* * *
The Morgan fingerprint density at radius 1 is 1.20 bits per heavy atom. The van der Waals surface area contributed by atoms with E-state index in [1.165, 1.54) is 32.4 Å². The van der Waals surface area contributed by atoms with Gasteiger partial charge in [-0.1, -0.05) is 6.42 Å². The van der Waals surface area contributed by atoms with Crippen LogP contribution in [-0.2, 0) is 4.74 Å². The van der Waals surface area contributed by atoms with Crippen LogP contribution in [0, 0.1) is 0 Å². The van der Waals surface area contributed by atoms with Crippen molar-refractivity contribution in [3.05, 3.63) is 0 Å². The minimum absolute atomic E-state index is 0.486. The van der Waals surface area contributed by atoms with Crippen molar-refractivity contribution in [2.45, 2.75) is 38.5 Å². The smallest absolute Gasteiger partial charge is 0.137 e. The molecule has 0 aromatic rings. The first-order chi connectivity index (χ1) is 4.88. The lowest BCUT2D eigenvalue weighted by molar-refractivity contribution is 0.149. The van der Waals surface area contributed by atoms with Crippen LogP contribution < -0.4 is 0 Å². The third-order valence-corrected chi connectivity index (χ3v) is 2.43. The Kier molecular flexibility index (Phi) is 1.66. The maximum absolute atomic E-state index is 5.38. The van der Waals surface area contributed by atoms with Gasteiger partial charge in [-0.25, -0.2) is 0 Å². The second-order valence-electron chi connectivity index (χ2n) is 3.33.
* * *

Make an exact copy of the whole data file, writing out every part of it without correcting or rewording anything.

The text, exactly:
The Morgan fingerprint density at radius 1 is 1.20 bits per heavy atom. The van der Waals surface area contributed by atoms with E-state index in [1.165, 1.54) is 32.4 Å². The van der Waals surface area contributed by atoms with Gasteiger partial charge in [-0.1, -0.05) is 6.42 Å². The van der Waals surface area contributed by atoms with Crippen LogP contribution in [-0.2, 0) is 4.74 Å². The van der Waals surface area contributed by atoms with Crippen LogP contribution in [0, 0.1) is 0 Å². The van der Waals surface area contributed by atoms with Crippen molar-refractivity contribution in [3.05, 3.63) is 0 Å². The minimum absolute atomic E-state index is 0.486. The van der Waals surface area contributed by atoms with Crippen molar-refractivity contribution in [2.45, 2.75) is 38.5 Å². The smallest absolute Gasteiger partial charge is 0.137 e. The molecule has 0 aromatic rings. The first-order chi connectivity index (χ1) is 4.88. The lowest BCUT2D eigenvalue weighted by molar-refractivity contribution is 0.149. The van der Waals surface area contributed by atoms with Crippen LogP contribution < -0.4 is 0 Å². The third-order valence-corrected chi connectivity index (χ3v) is 2.43. The Kier molecular flexibility index (Phi) is 1.66. The maximum absolute atomic E-state index is 5.38. The van der Waals surface area contributed by atoms with Gasteiger partial charge in [-0.25, -0.2) is 0 Å². The second-order valence-electron chi connectivity index (χ2n) is 3.33.